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Business Observer Friday, Jan. 26, 2018 8 months ago

Branch Out

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A pair of 30-something entrepreneurs with big dreams acquired a multimillion-dollar tree nursery and commercial landscaping business. Will a bank's faith in them be rewarded?
by: Brian Hartz Tampa Bay Editor

The boldness required to be an entrepreneur comes easily to Mike Trapuzzano, even naturally.

The 34-year-old received a degree in emergency medicine from the University of Pittsburgh and was a firefighter paramedic for Hillsborough County Fire Rescue for four-and-a-half years. He left the service in 2010 to chase his business ownership dreams.

“When I left, I was telling myself, 'You know, you're leaving a pension, you're leaving everything that you're familiar with ... and you're just taking a shot in the dark,'” he says. “And that's what happened. I left everything I knew from being a firefighter paramedic and jumped into the pool.”

Fortunately for Trapuzzano, his wife, Janet, 37, is also his business partner and brings a degree in international business from Florida State University to their ventures. The latest of those is the acquisition of Lutz-based commercial landscaping firm Pine Lake Nursery and Landscape. The couple paid $1.75 million for Pine Lake last spring.

The Trapuzzanos, who recently returned to the area after a stint in Pittsburgh, where Mike is from (Janet is a Tampa native), bought the company from founders Maria and Ivan Martinez. The Martinezes ran it for 20 years, but were ready to retire.

The purchase included unique twist: Just prior to the sale, Pine Lake landed a $35.5 million contract to landscape the Julian B. Lane Riverfront Park in Tampa. Mike Trapuzzano refers to the park as “the crown jewel of Tampa ... it's [Mayor] Bob Buckhorn's baby. And we are attending to it as such. We are trying to care for that project in every aspect and completely under promise and over deliver because ...”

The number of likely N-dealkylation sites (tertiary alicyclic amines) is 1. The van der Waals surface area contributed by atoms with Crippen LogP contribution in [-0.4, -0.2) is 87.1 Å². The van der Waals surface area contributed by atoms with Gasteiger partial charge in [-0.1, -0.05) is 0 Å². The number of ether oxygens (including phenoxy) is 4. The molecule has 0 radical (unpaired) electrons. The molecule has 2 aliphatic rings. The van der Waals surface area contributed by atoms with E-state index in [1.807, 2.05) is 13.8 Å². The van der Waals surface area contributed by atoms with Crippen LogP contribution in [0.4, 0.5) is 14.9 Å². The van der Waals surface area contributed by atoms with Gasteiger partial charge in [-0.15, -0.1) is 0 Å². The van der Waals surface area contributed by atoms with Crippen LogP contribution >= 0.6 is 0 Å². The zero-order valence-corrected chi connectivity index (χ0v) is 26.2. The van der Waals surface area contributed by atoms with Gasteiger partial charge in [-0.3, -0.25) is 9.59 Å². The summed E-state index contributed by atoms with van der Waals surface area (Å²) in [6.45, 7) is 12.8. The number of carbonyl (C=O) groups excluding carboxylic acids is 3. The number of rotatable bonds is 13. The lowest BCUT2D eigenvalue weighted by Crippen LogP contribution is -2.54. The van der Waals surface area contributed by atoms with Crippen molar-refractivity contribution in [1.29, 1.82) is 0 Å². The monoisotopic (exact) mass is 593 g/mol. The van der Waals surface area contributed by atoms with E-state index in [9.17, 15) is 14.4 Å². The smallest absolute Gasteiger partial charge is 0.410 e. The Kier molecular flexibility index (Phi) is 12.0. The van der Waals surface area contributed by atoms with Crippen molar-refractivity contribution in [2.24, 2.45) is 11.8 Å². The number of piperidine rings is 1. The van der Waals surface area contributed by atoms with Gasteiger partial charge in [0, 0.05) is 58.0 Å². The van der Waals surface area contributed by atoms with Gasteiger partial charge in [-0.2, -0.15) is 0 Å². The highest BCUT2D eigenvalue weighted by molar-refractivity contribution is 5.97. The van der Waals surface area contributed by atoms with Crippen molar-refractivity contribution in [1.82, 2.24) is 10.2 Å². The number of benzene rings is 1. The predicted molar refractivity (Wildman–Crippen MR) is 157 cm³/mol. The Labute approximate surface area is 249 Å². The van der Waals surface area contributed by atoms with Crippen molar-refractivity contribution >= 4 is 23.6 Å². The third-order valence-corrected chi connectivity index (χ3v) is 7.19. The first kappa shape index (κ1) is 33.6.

Janet Trapuzzano completes his thought: “... we want it to be our showcase.”

MARKET RESEARCH

Janet Trapuzzano knows a thing or two about succeeding in the glare of the spotlight. Despite losing an arm in a car accident in 2001, Janet, a skilled dancer, made it to the Top 20 on the hit TV show “So You Think You Can Dance” in 2007.

Trapuzzano was admitted to FSU on a dance scholarship before changing her major, though she wound up minoring in dance. She harbored aspirations of moving to New York to pursue a career as a dancer, but the car accident nudged her in the direction of medical sales, and she became an expert in prosthetics.

“I'm the corporate guru,” says Janet Trapuzzano, and Mike Trapuzzano is “the entrepreneur.”

Pine Lake was an attractive venture for the couple. During their time in Pittsburgh, they'd invested in an erosion control company that did similar work, such as worksite construction, seeding, mulching and land clearing, says Mike Trapuzzano, adding that it became a $20 million a year business. “I jumped into business with a partner up there and we just climbed and rode the wave of the market,” he says.

Family ties brought them back to the Tampa Bay region. The Trapuzzanos have three children and wanted to be closer to their parents, as well as Mike's sisters who also reside in the area. “It was really important for us to kind of get back here from that perspective,” Mike Trapuzzano says.

The couple also wanted to put down their own roots (no pun intended) in the area — and that meant starting or acquiring a business. Mike Trapuzzano says it took them some time to learn about the market and identify the right opportunity because coastal Florida is “very different than the Northeast, where you're clearing trees and cutting trees down to make space for whatever the project is. Down here you're removing trees, but the soil is much sandier so you're not cutting them down, per se, all the time.”